A Lament for the Independents in Lebanon — An Article


Since my last post about the Lebanese elections a couple of months ago, Lebanon has been dwelling in presidential void. I always talk about the chaos and corruption in Lebanon, particularly in its political system. Recently I wrote an article that is now published in The Mantle talking about these issue and more.

Please follow the link to read it: http://mantlethought.org/content/lament-independents-lebanon

Do let me know if you agree.

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10 thoughts on “A Lament for the Independents in Lebanon — An Article”

  1. Really enjoyed your article. Change is certainly difficult to bring about. You are right that people get stuck in voting for the same old same old. The US Foreign Policy in the Middle East continues to be problematic and there seems little will globally to focus on the poverty issues being experienced world wide as decisions seem to be either political or economic.

  2. Yes, I agree.

    Miss Benison, I am pleased to discover you have had yet another eloquent piece published. You go, girl! Don’t let anything hold you back. Like a thoroughbred racehorse that has galloped through the backstretch, open up with full stride and go all the way home, for there is no one who can stop you now. YOU ARE A WINNER!

    Soon, you’ll be the Triple Crown.

  3. Thank you very much for that piece. I wouldn’t presume to disagree with any of it. You well-know first-hand of what you write.

    The only thing I feel I could note (from my own experience) is that whenever people emigrate, or expatriate themselves (as I have), those left behind in the homeland don’t often see those having left as any longer having much stake in what goes on back at home. U.S. citizens living abroad may vote in U.S. elections, and we MUST still pay U.S. taxes; but the views of U.S. citizens living abroad have almost zero impact on U.S. policies at home – or anywhere else for that matter.

    True, the percentage of Lebanese who’ve left is a far larger percentage of the country’s overall population than are Americans outside of the U.S., and Lebanese face a great deal more domestic pressure than Americans in the U.S. But based on what I’ve seen, Americans at home rarely take seriously what U.S. expats or emigrants have to say. Indeed, Americans living overseas are often viewed with more than a little suspicion. The attitude back at home is, well, you left.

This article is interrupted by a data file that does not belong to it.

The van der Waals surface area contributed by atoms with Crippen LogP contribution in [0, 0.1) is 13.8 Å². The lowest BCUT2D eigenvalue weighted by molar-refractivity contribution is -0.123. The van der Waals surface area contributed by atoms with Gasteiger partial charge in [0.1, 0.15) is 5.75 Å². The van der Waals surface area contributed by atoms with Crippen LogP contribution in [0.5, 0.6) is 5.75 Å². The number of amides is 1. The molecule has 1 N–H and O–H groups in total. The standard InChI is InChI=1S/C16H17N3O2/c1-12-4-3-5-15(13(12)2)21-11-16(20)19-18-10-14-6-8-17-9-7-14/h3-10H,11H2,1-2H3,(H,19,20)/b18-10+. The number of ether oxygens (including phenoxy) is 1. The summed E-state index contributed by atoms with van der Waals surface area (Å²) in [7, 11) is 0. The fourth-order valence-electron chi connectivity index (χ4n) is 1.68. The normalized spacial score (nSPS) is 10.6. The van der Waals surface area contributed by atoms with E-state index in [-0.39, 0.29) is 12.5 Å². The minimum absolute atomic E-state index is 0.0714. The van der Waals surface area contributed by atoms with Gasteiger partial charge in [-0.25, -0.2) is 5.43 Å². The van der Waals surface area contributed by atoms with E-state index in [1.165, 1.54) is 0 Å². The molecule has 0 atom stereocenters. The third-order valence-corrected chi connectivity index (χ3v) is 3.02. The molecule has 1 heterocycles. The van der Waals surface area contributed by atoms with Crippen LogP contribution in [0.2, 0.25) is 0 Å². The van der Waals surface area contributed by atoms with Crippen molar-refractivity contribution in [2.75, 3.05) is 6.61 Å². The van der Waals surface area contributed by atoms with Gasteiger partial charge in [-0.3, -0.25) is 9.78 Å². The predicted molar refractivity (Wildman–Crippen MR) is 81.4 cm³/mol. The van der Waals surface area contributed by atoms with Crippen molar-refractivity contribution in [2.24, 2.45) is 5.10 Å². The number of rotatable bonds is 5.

4. I totally agree with you! I am visiting Lebanon on a regularly basis (actually I am leaving for a short vacation tomorrow) and I am still surprised that, although the education level is relatively high, there´s hardly any progressive change to be seen. To the contrary, the country has gone backwards in many aspects. It´s good that young people like you are still trying by providing people with information and communicating about it. Wish you the best!

  5. I read and absorbed your article and it triggered my mind to travel back to the times of my old Lebanese friend who spoke of the Lebanon as a heaven on earth. That was many years ago – it is probably a good thing my friend (an old man when I first met him) is long since dead. Great post.

    1. Thank you, Mike. I’m glad you liked it. And, in this case, I am both sorry and happy for your friend. Sorry that he died, and glad that he didn’t live to see his country turn into hell. Though, I think he might’ve lived during the Israeli occupation, and Lebanese civil war… It’s mighty patriotic of him to describe Lebanon as heaven in spite of that.

      1. No the old boy died just before it all kicked off with Israel. He was old and I was very young at the time – I just remember the tales of olive groves, lovely girls and French architecture.

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